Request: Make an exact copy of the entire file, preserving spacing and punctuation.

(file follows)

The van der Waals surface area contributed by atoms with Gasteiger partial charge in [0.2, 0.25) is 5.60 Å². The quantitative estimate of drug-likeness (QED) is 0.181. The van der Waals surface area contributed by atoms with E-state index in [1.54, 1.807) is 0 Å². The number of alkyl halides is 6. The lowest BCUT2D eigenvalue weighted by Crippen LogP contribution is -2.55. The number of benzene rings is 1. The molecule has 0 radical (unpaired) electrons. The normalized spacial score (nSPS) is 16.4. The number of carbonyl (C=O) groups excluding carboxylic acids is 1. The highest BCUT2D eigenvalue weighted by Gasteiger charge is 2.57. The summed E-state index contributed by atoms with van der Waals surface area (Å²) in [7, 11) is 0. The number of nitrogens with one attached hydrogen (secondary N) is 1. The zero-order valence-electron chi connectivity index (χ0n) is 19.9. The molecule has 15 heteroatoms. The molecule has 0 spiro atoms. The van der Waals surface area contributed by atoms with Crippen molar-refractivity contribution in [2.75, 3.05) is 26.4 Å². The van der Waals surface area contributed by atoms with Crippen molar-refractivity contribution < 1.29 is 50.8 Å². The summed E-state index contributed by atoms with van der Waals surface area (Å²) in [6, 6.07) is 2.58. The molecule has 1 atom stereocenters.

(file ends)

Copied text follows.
The van der Waals surface area contributed by atoms with Gasteiger partial charge in [0.2, 0.25) is 5.60 Å². The quantitative estimate of drug-likeness (QED) is 0.181. The van der Waals surface area contributed by atoms with E-state index in [1.54, 1.807) is 0 Å². The number of alkyl halides is 6. The lowest BCUT2D eigenvalue weighted by Crippen LogP contribution is -2.55. The number of benzene rings is 1. The molecule has 0 radical (unpaired) electrons. The normalized spacial score (nSPS) is 16.4. The number of carbonyl (C=O) groups excluding carboxylic acids is 1. The highest BCUT2D eigenvalue weighted by Gasteiger charge is 2.57. The summed E-state index contributed by atoms with van der Waals surface area (Å²) in [7, 11) is 0. The number of nitrogens with one attached hydrogen (secondary N) is 1. The zero-order valence-electron chi connectivity index (χ0n) is 19.9. The molecule has 15 heteroatoms. The molecule has 0 spiro atoms. The van der Waals surface area contributed by atoms with Crippen molar-refractivity contribution in [2.75, 3.05) is 26.4 Å². The van der Waals surface area contributed by atoms with Crippen molar-refractivity contribution < 1.29 is 50.8 Å². The summed E-state index contributed by atoms with van der Waals surface area (Å²) in [6, 6.07) is 2.58. The molecule has 1 atom stereocenters.